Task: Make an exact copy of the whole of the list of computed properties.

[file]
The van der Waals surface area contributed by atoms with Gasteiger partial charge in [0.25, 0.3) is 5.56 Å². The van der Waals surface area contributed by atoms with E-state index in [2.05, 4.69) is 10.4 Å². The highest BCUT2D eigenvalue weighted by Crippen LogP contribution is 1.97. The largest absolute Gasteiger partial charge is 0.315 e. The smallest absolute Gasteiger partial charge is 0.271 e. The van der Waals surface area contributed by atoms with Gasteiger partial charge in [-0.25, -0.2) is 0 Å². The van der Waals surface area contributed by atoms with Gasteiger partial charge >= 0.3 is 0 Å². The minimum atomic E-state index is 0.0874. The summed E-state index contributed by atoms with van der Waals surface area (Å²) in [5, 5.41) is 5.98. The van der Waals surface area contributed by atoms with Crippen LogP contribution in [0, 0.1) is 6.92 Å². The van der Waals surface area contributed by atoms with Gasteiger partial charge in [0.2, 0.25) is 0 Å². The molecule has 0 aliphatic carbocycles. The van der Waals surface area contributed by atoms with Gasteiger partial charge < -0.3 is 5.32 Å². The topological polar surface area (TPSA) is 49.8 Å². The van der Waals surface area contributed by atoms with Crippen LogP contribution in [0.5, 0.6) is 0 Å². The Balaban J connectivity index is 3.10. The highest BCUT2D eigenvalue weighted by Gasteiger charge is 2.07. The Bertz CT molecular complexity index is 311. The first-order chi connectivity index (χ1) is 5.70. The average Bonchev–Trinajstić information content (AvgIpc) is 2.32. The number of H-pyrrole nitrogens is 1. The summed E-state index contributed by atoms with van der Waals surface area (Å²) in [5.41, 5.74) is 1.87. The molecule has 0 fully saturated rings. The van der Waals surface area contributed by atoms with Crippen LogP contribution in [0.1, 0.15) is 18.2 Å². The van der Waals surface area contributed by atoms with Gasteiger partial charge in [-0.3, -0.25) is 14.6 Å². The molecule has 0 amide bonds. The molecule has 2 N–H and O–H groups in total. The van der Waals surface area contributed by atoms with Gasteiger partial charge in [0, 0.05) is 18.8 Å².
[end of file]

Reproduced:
The van der Waals surface area contributed by atoms with Gasteiger partial charge in [0.25, 0.3) is 5.56 Å². The van der Waals surface area contributed by atoms with E-state index in [2.05, 4.69) is 10.4 Å². The highest BCUT2D eigenvalue weighted by Crippen LogP contribution is 1.97. The largest absolute Gasteiger partial charge is 0.315 e. The smallest absolute Gasteiger partial charge is 0.271 e. The van der Waals surface area contributed by atoms with Gasteiger partial charge in [-0.25, -0.2) is 0 Å². The van der Waals surface area contributed by atoms with Gasteiger partial charge >= 0.3 is 0 Å². The minimum atomic E-state index is 0.0874. The summed E-state index contributed by atoms with van der Waals surface area (Å²) in [5, 5.41) is 5.98. The van der Waals surface area contributed by atoms with Crippen LogP contribution in [0, 0.1) is 6.92 Å². The van der Waals surface area contributed by atoms with Gasteiger partial charge in [0.2, 0.25) is 0 Å². The molecule has 0 aliphatic carbocycles. The van der Waals surface area contributed by atoms with Gasteiger partial charge < -0.3 is 5.32 Å². The topological polar surface area (TPSA) is 49.8 Å². The van der Waals surface area contributed by atoms with Crippen LogP contribution in [0.5, 0.6) is 0 Å². The Balaban J connectivity index is 3.10. The highest BCUT2D eigenvalue weighted by Gasteiger charge is 2.07. The Bertz CT molecular complexity index is 311. The first-order chi connectivity index (χ1) is 5.70. The average Bonchev–Trinajstić information content (AvgIpc) is 2.32. The number of H-pyrrole nitrogens is 1. The summed E-state index contributed by atoms with van der Waals surface area (Å²) in [5.41, 5.74) is 1.87. The molecule has 0 fully saturated rings. The van der Waals surface area contributed by atoms with Crippen LogP contribution in [0.1, 0.15) is 18.2 Å². The van der Waals surface area contributed by atoms with Gasteiger partial charge in [-0.3, -0.25) is 14.6 Å². The molecule has 0 amide bonds. The molecule has 2 N–H and O–H groups in total. The van der Waals surface area contributed by atoms with Gasteiger partial charge in [0, 0.05) is 18.8 Å².